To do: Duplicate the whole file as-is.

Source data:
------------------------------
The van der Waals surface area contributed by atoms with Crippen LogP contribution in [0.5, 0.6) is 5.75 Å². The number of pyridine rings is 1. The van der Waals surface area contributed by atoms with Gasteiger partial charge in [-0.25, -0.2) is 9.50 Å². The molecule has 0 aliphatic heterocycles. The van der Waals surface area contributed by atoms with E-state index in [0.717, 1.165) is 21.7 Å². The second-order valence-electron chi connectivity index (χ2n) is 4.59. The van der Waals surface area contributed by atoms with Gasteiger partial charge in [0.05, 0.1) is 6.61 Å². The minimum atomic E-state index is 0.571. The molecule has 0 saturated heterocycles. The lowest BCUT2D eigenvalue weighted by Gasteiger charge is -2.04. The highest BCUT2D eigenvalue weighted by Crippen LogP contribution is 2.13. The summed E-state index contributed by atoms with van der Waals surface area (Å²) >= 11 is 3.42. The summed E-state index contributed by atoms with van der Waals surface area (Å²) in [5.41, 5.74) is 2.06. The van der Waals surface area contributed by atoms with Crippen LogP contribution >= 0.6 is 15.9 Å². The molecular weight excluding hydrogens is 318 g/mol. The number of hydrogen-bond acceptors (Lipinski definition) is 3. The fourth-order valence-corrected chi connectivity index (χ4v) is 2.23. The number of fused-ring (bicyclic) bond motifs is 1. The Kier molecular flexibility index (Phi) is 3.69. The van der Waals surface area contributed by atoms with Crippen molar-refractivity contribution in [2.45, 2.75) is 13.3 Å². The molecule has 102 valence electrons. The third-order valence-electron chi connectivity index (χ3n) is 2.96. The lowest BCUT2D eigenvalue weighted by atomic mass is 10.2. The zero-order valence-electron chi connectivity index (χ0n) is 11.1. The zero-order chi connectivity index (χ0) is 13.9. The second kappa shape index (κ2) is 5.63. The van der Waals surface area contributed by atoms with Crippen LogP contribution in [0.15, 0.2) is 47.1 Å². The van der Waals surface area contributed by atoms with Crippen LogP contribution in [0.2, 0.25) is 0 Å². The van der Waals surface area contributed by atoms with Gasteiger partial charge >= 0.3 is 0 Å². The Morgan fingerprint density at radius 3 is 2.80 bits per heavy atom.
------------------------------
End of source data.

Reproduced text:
The van der Waals surface area contributed by atoms with Crippen LogP contribution in [0.5, 0.6) is 5.75 Å². The number of pyridine rings is 1. The van der Waals surface area contributed by atoms with Gasteiger partial charge in [-0.25, -0.2) is 9.50 Å². The molecule has 0 aliphatic heterocycles. The van der Waals surface area contributed by atoms with E-state index in [0.717, 1.165) is 21.7 Å². The second-order valence-electron chi connectivity index (χ2n) is 4.59. The van der Waals surface area contributed by atoms with Gasteiger partial charge in [0.05, 0.1) is 6.61 Å². The minimum atomic E-state index is 0.571. The molecule has 0 saturated heterocycles. The lowest BCUT2D eigenvalue weighted by Gasteiger charge is -2.04. The highest BCUT2D eigenvalue weighted by Crippen LogP contribution is 2.13. The summed E-state index contributed by atoms with van der Waals surface area (Å²) >= 11 is 3.42. The summed E-state index contributed by atoms with van der Waals surface area (Å²) in [5.41, 5.74) is 2.06. The van der Waals surface area contributed by atoms with Crippen LogP contribution >= 0.6 is 15.9 Å². The molecular weight excluding hydrogens is 318 g/mol. The number of hydrogen-bond acceptors (Lipinski definition) is 3. The fourth-order valence-corrected chi connectivity index (χ4v) is 2.23. The number of fused-ring (bicyclic) bond motifs is 1. The Kier molecular flexibility index (Phi) is 3.69. The van der Waals surface area contributed by atoms with Crippen molar-refractivity contribution in [2.45, 2.75) is 13.3 Å². The molecule has 102 valence electrons. The third-order valence-electron chi connectivity index (χ3n) is 2.96. The lowest BCUT2D eigenvalue weighted by atomic mass is 10.2. The zero-order valence-electron chi connectivity index (χ0n) is 11.1. The zero-order chi connectivity index (χ0) is 13.9. The second kappa shape index (κ2) is 5.63. The van der Waals surface area contributed by atoms with Crippen LogP contribution in [0.15, 0.2) is 47.1 Å². The van der Waals surface area contributed by atoms with Crippen LogP contribution in [0.2, 0.25) is 0 Å². The van der Waals surface area contributed by atoms with Gasteiger partial charge >= 0.3 is 0 Å². The Morgan fingerprint density at radius 3 is 2.80 bits per heavy atom.